She also talked about sector-specific mitigation targets and greater use of complementary or non-price measures.
This approach faces the problem that there is huge uncertainty about what the balance of supply and demand in the ETS looks like going forward.
A legacy of the Government's willingness to allow emitters untrammelled use of cheap imported carbon credits is that the system is awash with New Zealand units (NZUs) they have crowded out. Officials say there are about 140 million NZUs not held by the Crown in the registry. How much of that overhang is liquid and how much is held by businesses and forest owners to meet their own obligations is unclear. We can only hope a scheduled review of the scheme next year will bring some clarity.
The Greens, by contrast, believe the ETS is broken beyond repair. They would replace it with a carbon tax set initially (with some exceptions) at $25 a tonne but liable to be revised in light of recommendations from an independent Climate Commission, which they hope would depoliticise the issue. The proceeds would be recycled in a modest but universal cut to income tax and 1c in the dollar off the company tax rate.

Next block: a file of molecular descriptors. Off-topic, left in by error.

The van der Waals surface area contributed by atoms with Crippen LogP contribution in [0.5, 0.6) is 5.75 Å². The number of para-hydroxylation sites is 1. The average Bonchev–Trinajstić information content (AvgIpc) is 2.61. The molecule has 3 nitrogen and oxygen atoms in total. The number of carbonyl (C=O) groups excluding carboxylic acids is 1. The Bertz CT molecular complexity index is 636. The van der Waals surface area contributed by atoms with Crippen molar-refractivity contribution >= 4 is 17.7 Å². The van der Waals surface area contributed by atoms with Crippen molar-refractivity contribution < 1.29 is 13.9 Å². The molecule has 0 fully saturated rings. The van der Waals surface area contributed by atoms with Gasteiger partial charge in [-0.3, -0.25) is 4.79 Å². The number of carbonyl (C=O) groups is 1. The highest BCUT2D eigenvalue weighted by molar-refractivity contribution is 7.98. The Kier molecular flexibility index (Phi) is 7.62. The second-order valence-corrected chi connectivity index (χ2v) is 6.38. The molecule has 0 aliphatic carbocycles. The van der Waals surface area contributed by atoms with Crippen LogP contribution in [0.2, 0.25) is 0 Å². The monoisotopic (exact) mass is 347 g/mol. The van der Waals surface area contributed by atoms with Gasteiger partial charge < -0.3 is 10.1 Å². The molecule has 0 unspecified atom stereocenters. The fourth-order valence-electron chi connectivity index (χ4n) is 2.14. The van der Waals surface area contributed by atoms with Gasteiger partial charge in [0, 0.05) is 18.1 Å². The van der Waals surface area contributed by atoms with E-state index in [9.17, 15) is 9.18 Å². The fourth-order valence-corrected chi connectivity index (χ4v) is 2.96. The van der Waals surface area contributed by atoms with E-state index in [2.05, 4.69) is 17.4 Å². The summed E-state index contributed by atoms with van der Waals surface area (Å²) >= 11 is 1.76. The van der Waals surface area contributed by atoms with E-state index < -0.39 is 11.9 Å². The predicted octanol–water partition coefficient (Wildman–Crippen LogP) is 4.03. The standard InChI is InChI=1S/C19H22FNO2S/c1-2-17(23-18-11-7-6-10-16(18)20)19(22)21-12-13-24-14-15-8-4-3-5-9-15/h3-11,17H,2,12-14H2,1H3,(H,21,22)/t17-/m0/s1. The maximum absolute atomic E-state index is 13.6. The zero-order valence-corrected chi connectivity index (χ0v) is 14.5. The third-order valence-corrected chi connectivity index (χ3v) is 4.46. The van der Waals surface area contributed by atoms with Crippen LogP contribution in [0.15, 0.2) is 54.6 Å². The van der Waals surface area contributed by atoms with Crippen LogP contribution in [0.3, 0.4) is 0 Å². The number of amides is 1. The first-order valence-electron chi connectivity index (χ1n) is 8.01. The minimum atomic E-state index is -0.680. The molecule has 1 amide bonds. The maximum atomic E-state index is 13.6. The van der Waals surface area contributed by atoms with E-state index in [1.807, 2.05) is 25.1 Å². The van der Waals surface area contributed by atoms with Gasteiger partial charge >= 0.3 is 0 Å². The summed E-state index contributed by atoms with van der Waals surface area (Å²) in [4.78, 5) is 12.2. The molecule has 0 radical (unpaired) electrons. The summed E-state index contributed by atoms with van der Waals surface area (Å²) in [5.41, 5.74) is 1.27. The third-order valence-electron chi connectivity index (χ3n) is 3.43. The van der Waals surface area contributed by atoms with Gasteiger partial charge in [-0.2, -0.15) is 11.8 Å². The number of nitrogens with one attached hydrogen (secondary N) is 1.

The Greens expect at least half of the emissions reduction ahead will come from complementary measures, some of which might be facilitated by the Green Investment Bank they would establish.
"If we don't start the transition [to a low-carbon economy] fast we will be stranded economically and politically," said Greens climate change spokesman Kennedy Graham. "There will be a global agreement and a global carbon price will emerge."
The Greens' policy includes provisions for the transition from ETS to carbon tax, in particular how that can be done without expropriating the holders of NZUs. They are, after all, property rights whose owners have either bought them or incurred some opportunity cost in retaining them.
Act, which would also scrap the ETS but would not replace it with anything, does not seem to have turned its mind to the property rights issue.
Leader Jamie Whyte argues that, because the chances of a global agreement are extremely slim, unilateral action to cut emissions would be futile or even counterproductive from an environmental point of view, as well as costly economically.
But never mind, the costs of climate change itself might prove lower than we think.
He acknowledges that economists generally favour internalising external costs (the principle of polluter pays) but doubts there is any sensible consistent way of estimating those costs, given how much individuals' preferences and countries' priorities differ. Resources would be better spent on adaptation.
But adaptation is not an alternative to cutting emissions. We have no option but to adapt to however much climate change we face; how much there is - how inhospitable to our species we make the planet - is all about reducing emissions.
And free-riding does not look like a viable option for a country with a valuable (if rather undeserved) clean, green brand.